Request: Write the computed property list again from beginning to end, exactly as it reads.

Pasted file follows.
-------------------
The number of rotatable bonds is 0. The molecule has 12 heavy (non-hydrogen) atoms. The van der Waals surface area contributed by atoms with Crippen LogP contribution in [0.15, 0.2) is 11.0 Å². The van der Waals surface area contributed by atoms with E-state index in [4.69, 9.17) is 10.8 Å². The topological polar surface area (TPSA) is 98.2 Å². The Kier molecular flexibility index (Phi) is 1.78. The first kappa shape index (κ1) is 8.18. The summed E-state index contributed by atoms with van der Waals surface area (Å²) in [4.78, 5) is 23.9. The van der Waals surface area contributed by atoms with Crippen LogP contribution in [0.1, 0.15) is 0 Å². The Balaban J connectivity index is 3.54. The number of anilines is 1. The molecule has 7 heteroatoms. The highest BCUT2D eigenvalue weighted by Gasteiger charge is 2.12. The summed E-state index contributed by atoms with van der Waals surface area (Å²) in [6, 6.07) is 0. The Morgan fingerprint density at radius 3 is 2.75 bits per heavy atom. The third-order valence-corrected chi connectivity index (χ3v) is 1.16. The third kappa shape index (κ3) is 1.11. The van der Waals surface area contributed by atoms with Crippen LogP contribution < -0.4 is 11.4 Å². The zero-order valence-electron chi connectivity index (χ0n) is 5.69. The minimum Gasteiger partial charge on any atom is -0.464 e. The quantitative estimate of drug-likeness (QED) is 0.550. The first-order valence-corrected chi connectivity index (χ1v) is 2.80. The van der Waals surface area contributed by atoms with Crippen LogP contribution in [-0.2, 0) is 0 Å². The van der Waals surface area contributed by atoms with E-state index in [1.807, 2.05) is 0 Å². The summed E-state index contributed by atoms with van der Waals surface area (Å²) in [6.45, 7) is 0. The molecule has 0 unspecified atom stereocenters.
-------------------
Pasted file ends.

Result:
The number of rotatable bonds is 0. The molecule has 12 heavy (non-hydrogen) atoms. The van der Waals surface area contributed by atoms with Crippen LogP contribution in [0.15, 0.2) is 11.0 Å². The van der Waals surface area contributed by atoms with E-state index in [4.69, 9.17) is 10.8 Å². The topological polar surface area (TPSA) is 98.2 Å². The Kier molecular flexibility index (Phi) is 1.78. The first kappa shape index (κ1) is 8.18. The summed E-state index contributed by atoms with van der Waals surface area (Å²) in [4.78, 5) is 23.9. The van der Waals surface area contributed by atoms with Crippen LogP contribution in [0.1, 0.15) is 0 Å². The Balaban J connectivity index is 3.54. The number of anilines is 1. The molecule has 7 heteroatoms. The highest BCUT2D eigenvalue weighted by Gasteiger charge is 2.12. The summed E-state index contributed by atoms with van der Waals surface area (Å²) in [6, 6.07) is 0. The Morgan fingerprint density at radius 3 is 2.75 bits per heavy atom. The third-order valence-corrected chi connectivity index (χ3v) is 1.16. The third kappa shape index (κ3) is 1.11. The van der Waals surface area contributed by atoms with Crippen LogP contribution < -0.4 is 11.4 Å². The zero-order valence-electron chi connectivity index (χ0n) is 5.69. The minimum Gasteiger partial charge on any atom is -0.464 e. The quantitative estimate of drug-likeness (QED) is 0.550. The first-order valence-corrected chi connectivity index (χ1v) is 2.80. The van der Waals surface area contributed by atoms with Crippen LogP contribution in [-0.2, 0) is 0 Å². The van der Waals surface area contributed by atoms with E-state index in [1.807, 2.05) is 0 Å². The summed E-state index contributed by atoms with van der Waals surface area (Å²) in [6.45, 7) is 0. The molecule has 0 unspecified atom stereocenters.